Lesson 7: Liberalism and Democratic Socialism
Lesson 8: Facism and Communism
Lesson 9: Consensus Government
Lesson 10: Canada’s Political Parties
Lesson 11: Canada’s Government Structure
Lesson 12: Indigenous Self-Government in Canada
Lesson 13: Partisanship, Polarization, and Political Conversations
Lesson 14: Free Speech and the Free Press
Lesson 15: Conspiracies and Conspiracy Theories
Lesson 16: Final Assessments
  • Independent inquiry project (or)
  • Exam (or)
  • Field study
Lesson 1 – Identity
Lesson 2 – Raphael Lemkin
Lesson 3 – The Stages of Genocide
Lesson 4 – Who is Who in Genocide
Lesson 5 – Humanizing Genocide Victims
Lesson 6 – What is the Holocaust?
Lesson 7 – The Escalation of the Holocaust
Lesson 8 – Ghettoization
Lesson 9 – Nazi Concentration Camps
Lesson 10 – Einsatzgruppen and Death Camps
Lesson 11 – Heroes of the Holocaust
Lesson 12 – Early Indigenous Relations and The Indian Act
Lesson 13 – The Residential School Systems
Lesson 14 – Missing and Murdered Indigenous Women
Lesson 15 – Was it Genocide?
Lesson 16 – Final Assessments
  • Independent inquiry project (or)
  • Exam
Lesson 1: Social Justice
Lesson 2: Injustices
Lesson 3: What Do You Care About?
Lesson 4: Digging for Underlying Causes
Lesson 5 – Cycles of Poverty
Lesson 6 – Who Made Your Stuff?
Lesson 7 – Income Inequality
Lesson 8 – Living on One Dollar
Lesson 9 – The Challenge of Global Aid
Lesson 10 – Convention on the Rights of the Child
Lesson 11 – When Children’s Rights Are Not Met
Lesson 12 – The United Nations Declaration of the Rights of Indigenous Peoples
Lesson 13 – Indigenous Children in Canada
Lesson 14 – Who is Working Toward Social Justice?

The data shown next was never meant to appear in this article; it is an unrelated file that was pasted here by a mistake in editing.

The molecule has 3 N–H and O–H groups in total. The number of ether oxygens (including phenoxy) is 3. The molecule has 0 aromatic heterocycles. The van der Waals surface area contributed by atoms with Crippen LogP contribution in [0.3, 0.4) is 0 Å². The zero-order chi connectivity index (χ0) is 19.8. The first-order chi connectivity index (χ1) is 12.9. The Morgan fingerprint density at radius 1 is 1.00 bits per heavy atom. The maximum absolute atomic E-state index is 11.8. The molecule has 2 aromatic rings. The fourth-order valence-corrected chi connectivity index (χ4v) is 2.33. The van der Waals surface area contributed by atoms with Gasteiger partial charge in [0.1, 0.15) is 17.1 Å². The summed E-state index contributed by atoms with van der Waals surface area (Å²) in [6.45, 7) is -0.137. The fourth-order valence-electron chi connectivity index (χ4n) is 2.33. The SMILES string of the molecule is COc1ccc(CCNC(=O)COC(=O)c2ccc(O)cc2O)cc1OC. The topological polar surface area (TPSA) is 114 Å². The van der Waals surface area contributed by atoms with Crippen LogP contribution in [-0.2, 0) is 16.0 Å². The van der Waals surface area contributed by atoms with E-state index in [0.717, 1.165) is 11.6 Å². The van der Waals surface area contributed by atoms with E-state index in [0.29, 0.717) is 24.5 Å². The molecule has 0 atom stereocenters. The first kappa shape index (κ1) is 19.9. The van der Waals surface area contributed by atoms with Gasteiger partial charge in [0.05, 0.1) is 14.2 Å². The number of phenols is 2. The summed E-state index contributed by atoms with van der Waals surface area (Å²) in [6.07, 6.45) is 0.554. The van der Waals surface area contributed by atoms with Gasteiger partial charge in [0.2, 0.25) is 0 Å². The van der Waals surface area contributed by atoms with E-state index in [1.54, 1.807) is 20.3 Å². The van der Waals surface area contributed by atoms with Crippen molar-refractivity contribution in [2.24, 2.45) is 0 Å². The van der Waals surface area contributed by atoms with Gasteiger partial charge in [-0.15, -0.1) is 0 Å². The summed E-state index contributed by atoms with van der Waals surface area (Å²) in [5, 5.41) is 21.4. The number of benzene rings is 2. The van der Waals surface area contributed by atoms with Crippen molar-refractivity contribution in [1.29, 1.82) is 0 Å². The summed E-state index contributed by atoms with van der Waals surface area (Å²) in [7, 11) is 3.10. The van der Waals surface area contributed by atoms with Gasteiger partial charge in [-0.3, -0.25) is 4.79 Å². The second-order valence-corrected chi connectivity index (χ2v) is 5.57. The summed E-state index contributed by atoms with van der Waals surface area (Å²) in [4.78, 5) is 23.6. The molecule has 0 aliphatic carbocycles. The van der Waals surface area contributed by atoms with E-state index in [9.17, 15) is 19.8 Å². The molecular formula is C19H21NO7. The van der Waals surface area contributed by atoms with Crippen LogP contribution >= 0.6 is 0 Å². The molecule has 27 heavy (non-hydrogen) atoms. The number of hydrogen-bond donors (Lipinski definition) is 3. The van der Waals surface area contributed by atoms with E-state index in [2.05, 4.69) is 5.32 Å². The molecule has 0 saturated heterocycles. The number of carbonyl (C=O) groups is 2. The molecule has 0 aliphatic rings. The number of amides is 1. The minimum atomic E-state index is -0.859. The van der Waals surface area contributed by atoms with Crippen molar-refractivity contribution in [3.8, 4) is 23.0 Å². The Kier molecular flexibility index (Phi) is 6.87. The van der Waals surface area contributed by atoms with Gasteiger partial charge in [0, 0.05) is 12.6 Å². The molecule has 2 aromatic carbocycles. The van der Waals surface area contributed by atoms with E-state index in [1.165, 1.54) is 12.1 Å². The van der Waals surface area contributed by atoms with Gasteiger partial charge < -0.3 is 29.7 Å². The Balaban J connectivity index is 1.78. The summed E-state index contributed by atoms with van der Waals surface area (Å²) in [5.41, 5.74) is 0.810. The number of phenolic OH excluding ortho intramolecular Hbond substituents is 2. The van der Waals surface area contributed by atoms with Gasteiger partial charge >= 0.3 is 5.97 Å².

Lesson 15 – Final Assessments
  • Independent inquiry project (or)
  • Field study
Lesson 1: The Power of Ideas
Lesson 2: The World Wars and Africa: Prelude to World War 1
Lesson 3: The World Wars and Africa: World War I in Africa
Lesson 4: The World Wars and Africa: World War II
Lesson 5: Imperialism
Lesson 6: The Cold War and Asia: USSR vs. the United States
Lesson 7: The Cold War and Asia: The Korean War and Aftermath
Lesson 8: The Cold War and Asia: The Vietnam War
Lesson 9: The Cold War and Asia: The Legacy of the Vietnam War
Lesson 10: Tales of a New World Order: Introduction to the Middle East
Lesson 11: Tales of a New World Order: 9/11
Lesson 12: Tales of a New World Order: The Arab Spring
Lesson 13: Tales of a New World Order: ISIS
Lesson 14: Ideas that Shape the World Today
Lesson 15: Final Assessments
  • Independent inquiry project (or)
  • Exam

Experience a lesson as your students would

Course Features

  • Student voice and choice for units and assessments
  • Focus on relationship, empathy, and compassion
  • Accessible for students with diverse learning needs
  • Engaging, narrative-driven videos that simplify complex events and ideas
  • Games and quizzes to review vocabulary and other objective content
  • Indigenous perspectives and stories are woven into the fabric of the course